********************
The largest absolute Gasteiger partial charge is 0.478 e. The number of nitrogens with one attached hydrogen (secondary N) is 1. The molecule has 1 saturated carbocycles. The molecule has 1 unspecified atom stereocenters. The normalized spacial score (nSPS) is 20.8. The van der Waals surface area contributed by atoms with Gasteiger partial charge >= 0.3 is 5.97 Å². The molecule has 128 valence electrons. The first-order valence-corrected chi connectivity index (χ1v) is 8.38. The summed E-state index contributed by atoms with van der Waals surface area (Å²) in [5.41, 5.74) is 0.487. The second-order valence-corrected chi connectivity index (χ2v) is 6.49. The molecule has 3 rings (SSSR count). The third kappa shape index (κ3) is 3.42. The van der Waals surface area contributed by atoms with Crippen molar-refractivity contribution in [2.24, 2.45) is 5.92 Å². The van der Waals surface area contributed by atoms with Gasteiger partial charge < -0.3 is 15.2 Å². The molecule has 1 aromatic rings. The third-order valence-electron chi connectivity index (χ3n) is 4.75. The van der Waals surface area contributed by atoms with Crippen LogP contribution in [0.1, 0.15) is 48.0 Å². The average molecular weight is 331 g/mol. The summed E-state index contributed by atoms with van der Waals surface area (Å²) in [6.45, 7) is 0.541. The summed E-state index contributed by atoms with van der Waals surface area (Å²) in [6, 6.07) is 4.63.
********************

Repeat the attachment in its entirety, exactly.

The largest absolute Gasteiger partial charge is 0.478 e. The number of nitrogens with one attached hydrogen (secondary N) is 1. The molecule has 1 saturated carbocycles. The molecule has 1 unspecified atom stereocenters. The normalized spacial score (nSPS) is 20.8. The van der Waals surface area contributed by atoms with Gasteiger partial charge >= 0.3 is 5.97 Å². The molecule has 128 valence electrons. The first-order valence-corrected chi connectivity index (χ1v) is 8.38. The summed E-state index contributed by atoms with van der Waals surface area (Å²) in [5.41, 5.74) is 0.487. The second-order valence-corrected chi connectivity index (χ2v) is 6.49. The molecule has 3 rings (SSSR count). The third kappa shape index (κ3) is 3.42. The van der Waals surface area contributed by atoms with Crippen molar-refractivity contribution in [2.24, 2.45) is 5.92 Å². The van der Waals surface area contributed by atoms with Gasteiger partial charge < -0.3 is 15.2 Å². The molecule has 1 aromatic rings. The third-order valence-electron chi connectivity index (χ3n) is 4.75. The van der Waals surface area contributed by atoms with Crippen LogP contribution in [0.1, 0.15) is 48.0 Å². The average molecular weight is 331 g/mol. The summed E-state index contributed by atoms with van der Waals surface area (Å²) in [6.45, 7) is 0.541. The summed E-state index contributed by atoms with van der Waals surface area (Å²) in [6, 6.07) is 4.63.